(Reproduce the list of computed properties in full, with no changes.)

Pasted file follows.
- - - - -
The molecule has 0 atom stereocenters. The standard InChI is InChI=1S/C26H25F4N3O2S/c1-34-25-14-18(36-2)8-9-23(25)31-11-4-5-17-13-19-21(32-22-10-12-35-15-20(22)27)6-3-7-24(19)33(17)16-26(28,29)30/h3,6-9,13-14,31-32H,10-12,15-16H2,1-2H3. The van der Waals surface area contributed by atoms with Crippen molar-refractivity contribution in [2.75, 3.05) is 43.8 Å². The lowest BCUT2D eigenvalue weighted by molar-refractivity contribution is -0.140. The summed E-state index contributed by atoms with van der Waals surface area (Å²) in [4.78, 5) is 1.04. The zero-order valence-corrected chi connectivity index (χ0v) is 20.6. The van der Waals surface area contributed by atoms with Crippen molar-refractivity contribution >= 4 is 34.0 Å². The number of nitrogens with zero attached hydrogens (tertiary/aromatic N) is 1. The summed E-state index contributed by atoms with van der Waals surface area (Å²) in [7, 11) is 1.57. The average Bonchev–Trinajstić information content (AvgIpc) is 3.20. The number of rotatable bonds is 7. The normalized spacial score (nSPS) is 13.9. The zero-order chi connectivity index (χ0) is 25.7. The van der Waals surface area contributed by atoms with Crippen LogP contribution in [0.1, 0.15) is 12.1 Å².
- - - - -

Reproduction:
The molecule has 0 atom stereocenters. The standard InChI is InChI=1S/C26H25F4N3O2S/c1-34-25-14-18(36-2)8-9-23(25)31-11-4-5-17-13-19-21(32-22-10-12-35-15-20(22)27)6-3-7-24(19)33(17)16-26(28,29)30/h3,6-9,13-14,31-32H,10-12,15-16H2,1-2H3. The van der Waals surface area contributed by atoms with Crippen molar-refractivity contribution in [2.75, 3.05) is 43.8 Å². The lowest BCUT2D eigenvalue weighted by molar-refractivity contribution is -0.140. The summed E-state index contributed by atoms with van der Waals surface area (Å²) in [4.78, 5) is 1.04. The zero-order valence-corrected chi connectivity index (χ0v) is 20.6. The van der Waals surface area contributed by atoms with Crippen molar-refractivity contribution >= 4 is 34.0 Å². The number of nitrogens with zero attached hydrogens (tertiary/aromatic N) is 1. The summed E-state index contributed by atoms with van der Waals surface area (Å²) in [7, 11) is 1.57. The average Bonchev–Trinajstić information content (AvgIpc) is 3.20. The number of rotatable bonds is 7. The normalized spacial score (nSPS) is 13.9. The zero-order chi connectivity index (χ0) is 25.7. The van der Waals surface area contributed by atoms with Crippen LogP contribution in [0.1, 0.15) is 12.1 Å².